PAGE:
Take the 2-minute tour ×
Stack Overflow is a question and answer site for professional and enthusiast programmers. It's 100% free, no registration required.

Is it reasonable place the following code in inline function, or it is too big for inlining:

getPriority(const Data& data)
    Priority plidPriority = PRIORITY_STANDARD;

    if (data.isIPaddr)
        Priority = PRIORITY_HIGHEST;
    else if (data.plid == PROTO_HTTP || data.plid == PROTO_SIP || data.plid == PROTO_RTCP)
        Priority = PRIORITY_PLID;
    else if (data.port && data.port < 1024)
        Priority = PRIORITY_ELEVATED;

    return Priority;
share|improve this question
Why don't you trust your compiler to make the correct decision on that? Unless you're doing this tens of millions of times per second, the difference is going to be negligible anyways. –  us2012 Sep 30 '13 at 15:56
Not sure it answers your question, but this article might be of interest to you: drdobbs.com/inline-redux/184403879 –  Fred Larson Sep 30 '13 at 16:25
Worry about this when your profiler has shown this function is causing a problem. –  Neil Kirk Sep 30 '13 at 16:35
It can make sense to inline a million lines of code, if they're called only from a function that itself is two lines. –  MSalters Sep 30 '13 at 19:37
@FredLarson good link. +1 –  clcto Sep 30 '13 at 20:27

4 Answers 4

It is not reasonable to put any code for inlining just because you want to replace the function body inline to the point of function call, any modern day compiler will do so on its own.
You should use inline as a means of safely bypassing One definition Rule(ODR) and define functions in a header file rather than doing do for performance reasons.

share|improve this answer
  1. How short the function should be for automatically in-lining ? Is there any line-limit for that?

There is no hard limit (or more precisely yes, we can find upper limit on a given system but you won't find it specified anywhere). The compiler tries to predict what the advantages of this process given particular circumstances might be. If the compiler decides that inlining the function will make the code slower, or unacceptably larger, it will not inline it. Or, if it simply cannot because of a syntactical dependency, such as other code using a function pointer for callbacks, or exporting the function externally as in a dynamic/static code library. remember also that marking function inline is only expressing a wish, compiler is not obliged to do this. In C, any function with internal linkage can be inlined, but a function with external linkage is subject to restriction.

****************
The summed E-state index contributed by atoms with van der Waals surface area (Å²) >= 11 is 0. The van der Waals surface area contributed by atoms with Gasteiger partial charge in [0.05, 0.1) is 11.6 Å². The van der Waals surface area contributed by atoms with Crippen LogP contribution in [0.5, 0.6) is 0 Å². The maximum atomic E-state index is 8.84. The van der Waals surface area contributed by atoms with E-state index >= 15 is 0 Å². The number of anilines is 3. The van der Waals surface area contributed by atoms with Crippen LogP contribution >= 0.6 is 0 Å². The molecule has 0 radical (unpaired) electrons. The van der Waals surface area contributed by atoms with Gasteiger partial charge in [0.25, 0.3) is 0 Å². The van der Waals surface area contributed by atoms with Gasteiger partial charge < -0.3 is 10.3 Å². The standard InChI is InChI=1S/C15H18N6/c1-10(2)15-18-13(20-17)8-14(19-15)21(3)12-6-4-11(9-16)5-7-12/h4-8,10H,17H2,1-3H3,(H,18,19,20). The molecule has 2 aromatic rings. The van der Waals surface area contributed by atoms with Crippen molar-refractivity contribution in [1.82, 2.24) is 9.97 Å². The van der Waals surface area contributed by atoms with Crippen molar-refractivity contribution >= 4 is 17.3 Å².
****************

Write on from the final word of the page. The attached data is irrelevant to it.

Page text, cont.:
2. Is there any way to know that a function is automatically in-lined ?

You can disassemble the binary and you will see if there is an call to a function or if it is in line.

Do inline functions improve performance?

Inline Functions

share|improve this answer

Main concern for for inlining is code bloating. So if your function is getting called at only one/few place(s) (and function is called many times so that the overhead is very large) a larger code can also be inlined (given that compiler inlines it) and it is okay to inline it. If you are calling a function at many places in the code then it can be a problem.

So it depends on how this function is called from the code which is not shown here.

Also it depends on the compiler if it inlines or not. If you think that inlining is very very necessary(which you can evaluate only after benchmarking) and the code is large you can go by increasing the limit by providing relevant compiler options.

share|improve this answer

Inlining is really just a suggestion to the compiler. For your case it would likely inline it already, or ignore the inline keyword completely

share|improve this answer

Your Answer


By posting your answer, you agree to the privacy policy and terms of service.

Not the answer you're looking for? Browse other questions tagged or ask your own question.